The Obama administration currently is pressing Congress for Trade Promotion Authority (“Fast Track”) to help it conclude the Trans-Pacific Partnership (TPP) negotiations. The President sees TPP as a central pillar in his “pivot to Asia”. However, both the process and the substance of TPP are badly flawed and the office of the United States Trade Representative (USTR) needs to be more accountable to the American people.
The TPP negotiations are five years old yet the only substantive information citizens have gotten about them has come from Wikileaks. Provisions in the TPP will have far reaching effects on public health, labor, the environment, data privacy, and Internet use. Congress and the public have been shut out, and the USTR has relied on its 600 or so “cleared advisors” that represent global corporations. The USTR has insisted upon utmost secrecy, and a look at the chapters on intellectual property and investor-state dispute settlement raise alarm bells that the public needs to be aware of. It is likely that the USTR knows that if it released the texts that the public would reject the agreement. If TPP is so good for Americans why not let them know what is in it?
The USTR touts the TPP as a trade agreement for the 21st century, but it is less about trade and more about regulatory harmonization. The chapter on intellectual property aims to increase intellectual property protection far beyond what is required in the Agreement on Trade-Related Intellectual Property (TRIPs) in the World Trade Organization. The plurilateral forum is the US’s way of getting what it knows it would be unable to achieve in a more transparent multilateral venue. Ironically, Obama’s signature legacy – the Affordable Care Act to reduce the costs of medical care – directly will be threatened by the TPP. Health care costs will sharply increase if the intellectual property provisions of TPP go through. Big Pharma and medical device makers have played a significant role of crafting the provisions which include: making surgical and diagnostic procedures patentable; requiring states to get patent owners’ consent before approving generic drugs for market; limiting parallel importation; requiring that pharmaceutical companies be involved in domestic drug pricing decisions; limiting compulsory licensing; incorporating 12 year terms of data exclusivity for biologic drugs; and seizing trans-shipments of drugs. Other provisions would permit patentability for second uses of known drugs, and for reformulations of drugs that do not enhance therapeutic efficacy (e.g., tablet to a gel cap). The end result will be to increase the costs of medical care and reduce access to a more affordable alternative. USTR’s “cleared advisors” will gain the rents that they seek.
While the intellectual property chapter aims for upward regulatory harmonization (at the expense of public health), the Investor-State Dispute settlement provisions aim for downward regulatory harmonization. Investor-State Dispute Settlement provisions give private investors the right to sue governments directly for regulatory changes that reduce the expected value of the investment. ISDS bypasses domestic courts and a tribunal of three private lawyers decides cases. There is no right to appeal ISDS rulings.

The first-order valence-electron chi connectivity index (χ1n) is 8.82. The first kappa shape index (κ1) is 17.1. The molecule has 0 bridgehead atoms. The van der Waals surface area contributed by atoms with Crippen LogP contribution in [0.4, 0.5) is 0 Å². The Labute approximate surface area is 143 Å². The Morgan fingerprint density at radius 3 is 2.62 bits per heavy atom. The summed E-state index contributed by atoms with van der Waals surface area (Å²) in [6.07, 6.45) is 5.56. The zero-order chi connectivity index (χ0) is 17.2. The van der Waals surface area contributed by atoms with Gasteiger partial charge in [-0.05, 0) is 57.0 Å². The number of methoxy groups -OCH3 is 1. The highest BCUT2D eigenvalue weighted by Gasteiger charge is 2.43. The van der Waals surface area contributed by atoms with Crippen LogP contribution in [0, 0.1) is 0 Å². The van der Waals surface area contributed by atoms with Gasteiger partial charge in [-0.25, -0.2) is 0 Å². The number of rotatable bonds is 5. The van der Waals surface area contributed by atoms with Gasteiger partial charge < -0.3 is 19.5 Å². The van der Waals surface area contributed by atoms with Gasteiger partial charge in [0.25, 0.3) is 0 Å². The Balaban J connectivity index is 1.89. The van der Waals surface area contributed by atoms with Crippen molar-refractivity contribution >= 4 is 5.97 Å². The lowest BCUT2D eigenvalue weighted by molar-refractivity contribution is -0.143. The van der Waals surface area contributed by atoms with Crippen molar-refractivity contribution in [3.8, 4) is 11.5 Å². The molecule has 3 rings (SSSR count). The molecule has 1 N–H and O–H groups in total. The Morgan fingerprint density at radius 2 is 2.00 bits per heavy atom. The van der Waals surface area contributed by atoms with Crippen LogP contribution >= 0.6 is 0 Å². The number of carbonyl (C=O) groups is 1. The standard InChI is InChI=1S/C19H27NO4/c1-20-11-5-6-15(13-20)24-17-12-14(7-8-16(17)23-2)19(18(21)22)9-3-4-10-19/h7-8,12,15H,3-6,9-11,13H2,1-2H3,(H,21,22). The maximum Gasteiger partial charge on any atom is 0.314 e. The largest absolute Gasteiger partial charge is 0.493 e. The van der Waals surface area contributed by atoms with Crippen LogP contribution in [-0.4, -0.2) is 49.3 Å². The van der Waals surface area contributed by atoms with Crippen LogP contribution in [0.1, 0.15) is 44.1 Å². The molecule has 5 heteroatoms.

Several well known ISDS cases highlight the dangers these provisions pose to sovereignty, democracy, and public health. Under ISDS in NAFTA, pharmaceutical giant Eli Lilly is suing the Canadian government for $500 million. Canadian law features a policy of post-grant opposition under which a party can challenge a patent that the state has granted. Under this mechanism the Federal Court of Canada invalidated patents on two Eli Lilly drugs, ruling that they did not meet the criterion of patentability. Eli Lilly appealed this ruling all the way up to the Supreme Court of Canada and lost on both appeals. Now the company is using the ISDS channel to override the Canadian Supreme Court and secure a taxpayer payout of $500 million.
This important case is a bellwether; if Eli Lilly is successful then it will spread and embolden foreign investors aggressively to challenge and trump domestic public health laws. Under ISDS clauses in bilateral agreements, Philip Morris is suing Uruguay and Australia for their public policy efforts to curb tobacco use such as plain packaging of cigarettes. The firm is demanding compensation for these countries’ efforts to regulate its lethal products. Under ISDS foreign investors can sue over labor policies such as increasing minimum wages, and environmental policies such as fracking bans if such regulatory changes reduce the expected value of their investments.
President Obama will need Trade Promotion Authority to finalize the TPP. Some in Congress oppose it. Populist politicians like Senator Elizabeth Warren decry the special access that members of Wall Street and global corporations have had to the process while democratically elected representatives, citizens, and consumers have been shut out. On the right, Tea Party conservatives object to Obama’s Executive branch overreach. Congress should reject Trade Promotion Authority and make USTR accountable to citizens and elected representatives through good transparency policies. USTR must not be allowed to negotiate in secrecy and appear to be thoroughly captured by the so-called 1%. Congress should not trade away our democracy.
Susan K. Sell is Professor of Political Science and International Affairs at George Washington University. She is author of Private Power, Public Law: the Globalization of Intellectual Property Rights, and co-editor of Who Governs the Globe?